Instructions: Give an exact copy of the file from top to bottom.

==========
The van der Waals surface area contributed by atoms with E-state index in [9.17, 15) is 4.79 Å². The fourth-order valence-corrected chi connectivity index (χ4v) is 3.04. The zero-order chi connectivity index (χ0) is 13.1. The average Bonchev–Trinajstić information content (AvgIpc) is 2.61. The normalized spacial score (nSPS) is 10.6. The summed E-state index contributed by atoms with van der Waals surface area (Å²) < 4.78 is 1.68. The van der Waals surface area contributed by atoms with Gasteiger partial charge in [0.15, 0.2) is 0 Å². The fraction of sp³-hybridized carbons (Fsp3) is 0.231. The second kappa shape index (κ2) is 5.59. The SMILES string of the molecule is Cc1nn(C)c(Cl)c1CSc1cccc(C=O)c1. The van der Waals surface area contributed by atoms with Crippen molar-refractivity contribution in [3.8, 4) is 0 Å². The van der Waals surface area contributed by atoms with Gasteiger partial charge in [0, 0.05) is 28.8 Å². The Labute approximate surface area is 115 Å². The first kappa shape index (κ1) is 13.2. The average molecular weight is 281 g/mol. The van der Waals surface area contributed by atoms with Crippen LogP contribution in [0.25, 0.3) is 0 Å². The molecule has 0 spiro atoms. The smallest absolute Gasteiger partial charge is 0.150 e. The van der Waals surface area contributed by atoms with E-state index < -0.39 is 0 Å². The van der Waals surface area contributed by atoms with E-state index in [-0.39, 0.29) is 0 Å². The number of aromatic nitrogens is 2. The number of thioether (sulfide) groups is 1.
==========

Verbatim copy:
The van der Waals surface area contributed by atoms with E-state index in [9.17, 15) is 4.79 Å². The fourth-order valence-corrected chi connectivity index (χ4v) is 3.04. The zero-order chi connectivity index (χ0) is 13.1. The average Bonchev–Trinajstić information content (AvgIpc) is 2.61. The normalized spacial score (nSPS) is 10.6. The summed E-state index contributed by atoms with van der Waals surface area (Å²) < 4.78 is 1.68. The van der Waals surface area contributed by atoms with Gasteiger partial charge in [0.15, 0.2) is 0 Å². The fraction of sp³-hybridized carbons (Fsp3) is 0.231. The second kappa shape index (κ2) is 5.59. The SMILES string of the molecule is Cc1nn(C)c(Cl)c1CSc1cccc(C=O)c1. The van der Waals surface area contributed by atoms with Crippen molar-refractivity contribution in [3.8, 4) is 0 Å². The van der Waals surface area contributed by atoms with Gasteiger partial charge in [0, 0.05) is 28.8 Å². The Labute approximate surface area is 115 Å². The first kappa shape index (κ1) is 13.2. The average molecular weight is 281 g/mol. The van der Waals surface area contributed by atoms with Crippen LogP contribution in [0.25, 0.3) is 0 Å². The molecule has 0 spiro atoms. The smallest absolute Gasteiger partial charge is 0.150 e. The van der Waals surface area contributed by atoms with E-state index < -0.39 is 0 Å². The van der Waals surface area contributed by atoms with E-state index in [-0.39, 0.29) is 0 Å². The number of aromatic nitrogens is 2. The number of thioether (sulfide) groups is 1.